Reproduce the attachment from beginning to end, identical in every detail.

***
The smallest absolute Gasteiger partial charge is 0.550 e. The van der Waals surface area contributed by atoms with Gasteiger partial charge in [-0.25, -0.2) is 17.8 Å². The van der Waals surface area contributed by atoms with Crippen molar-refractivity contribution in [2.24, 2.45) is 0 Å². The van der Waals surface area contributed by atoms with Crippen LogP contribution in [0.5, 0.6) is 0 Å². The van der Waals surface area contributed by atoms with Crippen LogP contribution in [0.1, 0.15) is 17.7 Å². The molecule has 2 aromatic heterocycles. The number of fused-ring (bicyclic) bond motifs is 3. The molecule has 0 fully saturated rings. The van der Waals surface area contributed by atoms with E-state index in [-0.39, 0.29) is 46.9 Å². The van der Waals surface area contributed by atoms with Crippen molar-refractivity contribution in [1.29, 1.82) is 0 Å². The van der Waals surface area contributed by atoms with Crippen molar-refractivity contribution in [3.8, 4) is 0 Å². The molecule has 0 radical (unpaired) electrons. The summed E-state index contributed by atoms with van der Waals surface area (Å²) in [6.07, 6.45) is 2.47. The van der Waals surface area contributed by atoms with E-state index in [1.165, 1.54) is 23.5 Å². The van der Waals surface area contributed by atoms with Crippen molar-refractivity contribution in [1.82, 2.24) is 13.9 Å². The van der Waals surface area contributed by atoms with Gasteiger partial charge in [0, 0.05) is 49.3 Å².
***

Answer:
The smallest absolute Gasteiger partial charge is 0.550 e. The van der Waals surface area contributed by atoms with Gasteiger partial charge in [-0.25, -0.2) is 17.8 Å². The van der Waals surface area contributed by atoms with Crippen molar-refractivity contribution in [2.24, 2.45) is 0 Å². The van der Waals surface area contributed by atoms with Crippen LogP contribution in [0.5, 0.6) is 0 Å². The van der Waals surface area contributed by atoms with Crippen LogP contribution in [0.1, 0.15) is 17.7 Å². The molecule has 2 aromatic heterocycles. The number of fused-ring (bicyclic) bond motifs is 3. The molecule has 0 fully saturated rings. The van der Waals surface area contributed by atoms with E-state index in [-0.39, 0.29) is 46.9 Å². The van der Waals surface area contributed by atoms with Crippen molar-refractivity contribution in [1.29, 1.82) is 0 Å². The van der Waals surface area contributed by atoms with Crippen molar-refractivity contribution in [3.8, 4) is 0 Å². The molecule has 0 radical (unpaired) electrons. The summed E-state index contributed by atoms with van der Waals surface area (Å²) in [6.07, 6.45) is 2.47. The van der Waals surface area contributed by atoms with E-state index in [1.165, 1.54) is 23.5 Å². The van der Waals surface area contributed by atoms with Crippen molar-refractivity contribution in [1.82, 2.24) is 13.9 Å². The van der Waals surface area contributed by atoms with Gasteiger partial charge in [0, 0.05) is 49.3 Å².